Power and Area Summary

The complete layout of all portions of the design has yet to be assembled. The following table gives a breakdown of which components are contributing the most power (under typical operating conditions) and the area of each block.

Transmit DLL15.3mW24834um2
Receive DLL16.2mW21304um2
Phase Interpolator5.6mW57000um2
Samplers240uA x 20 => 23.7mW9000um2
Bit Lock3mW32000um2
Byte Lock-32400um2
Transmit Control-70000um2
Retiming Registers-66000um2

Total Power Consumption for Typical Operation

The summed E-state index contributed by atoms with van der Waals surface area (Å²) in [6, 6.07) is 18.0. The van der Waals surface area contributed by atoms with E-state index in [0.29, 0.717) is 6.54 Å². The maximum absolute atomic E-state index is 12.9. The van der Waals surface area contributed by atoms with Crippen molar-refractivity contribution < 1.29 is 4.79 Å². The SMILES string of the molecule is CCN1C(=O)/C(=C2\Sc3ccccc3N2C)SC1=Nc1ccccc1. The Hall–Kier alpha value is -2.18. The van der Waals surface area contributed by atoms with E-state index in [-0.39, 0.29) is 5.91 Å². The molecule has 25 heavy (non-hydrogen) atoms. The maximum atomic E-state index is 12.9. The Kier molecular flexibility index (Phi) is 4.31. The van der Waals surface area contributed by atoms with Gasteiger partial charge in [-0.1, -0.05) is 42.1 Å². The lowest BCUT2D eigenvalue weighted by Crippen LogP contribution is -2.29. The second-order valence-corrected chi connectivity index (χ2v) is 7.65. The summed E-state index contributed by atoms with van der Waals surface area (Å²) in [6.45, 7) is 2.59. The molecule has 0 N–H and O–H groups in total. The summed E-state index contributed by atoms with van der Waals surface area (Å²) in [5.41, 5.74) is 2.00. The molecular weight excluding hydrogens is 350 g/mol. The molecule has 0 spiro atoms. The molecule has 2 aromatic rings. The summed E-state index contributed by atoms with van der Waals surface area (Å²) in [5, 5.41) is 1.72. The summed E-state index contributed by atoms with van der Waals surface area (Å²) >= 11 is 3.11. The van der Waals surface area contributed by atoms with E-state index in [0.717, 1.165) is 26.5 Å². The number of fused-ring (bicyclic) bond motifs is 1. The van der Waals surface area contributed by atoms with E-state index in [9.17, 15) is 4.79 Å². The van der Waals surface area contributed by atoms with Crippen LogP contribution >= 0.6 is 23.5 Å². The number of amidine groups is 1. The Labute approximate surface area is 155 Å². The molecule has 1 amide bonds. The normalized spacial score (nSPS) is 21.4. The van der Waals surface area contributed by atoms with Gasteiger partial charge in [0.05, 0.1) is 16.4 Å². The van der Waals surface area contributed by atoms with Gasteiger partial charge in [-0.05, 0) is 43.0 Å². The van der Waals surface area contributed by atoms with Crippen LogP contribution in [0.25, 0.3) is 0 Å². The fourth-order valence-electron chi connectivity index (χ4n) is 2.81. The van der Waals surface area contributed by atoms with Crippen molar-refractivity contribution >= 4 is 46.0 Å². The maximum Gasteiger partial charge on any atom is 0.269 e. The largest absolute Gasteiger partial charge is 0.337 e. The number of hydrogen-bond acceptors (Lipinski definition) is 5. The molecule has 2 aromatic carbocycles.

It can be seen that the analog circuitry in this design dominates the power consumption due to the static current inherent in the designs. One method that could be used to reduce the power is to set a specific speed requirement for the link, say 1 Gbit/s. If more bandwidth is required from a link, more links can be run in parallel and synchronized at a higher level, as stated earlier. We could then reduce the number of analog elements by a factor of 2 and run them at twice the rate, since we don't have to worry about making the link run faster than intended. We could build a 1 Gbit/s link with only 5 delay elements in the delay lines, and thus half the samplers and half the latches, and run it at twice the rate. Fewer delay elements also means less inherent jitter from the DLLs. This would impose a smaller timing window for all of the digital logic, however. Instead of a 10 ns cycle time, only 5 ns would now be available. We need to further examine the delays of the current digital logic blocks to see if this is possible.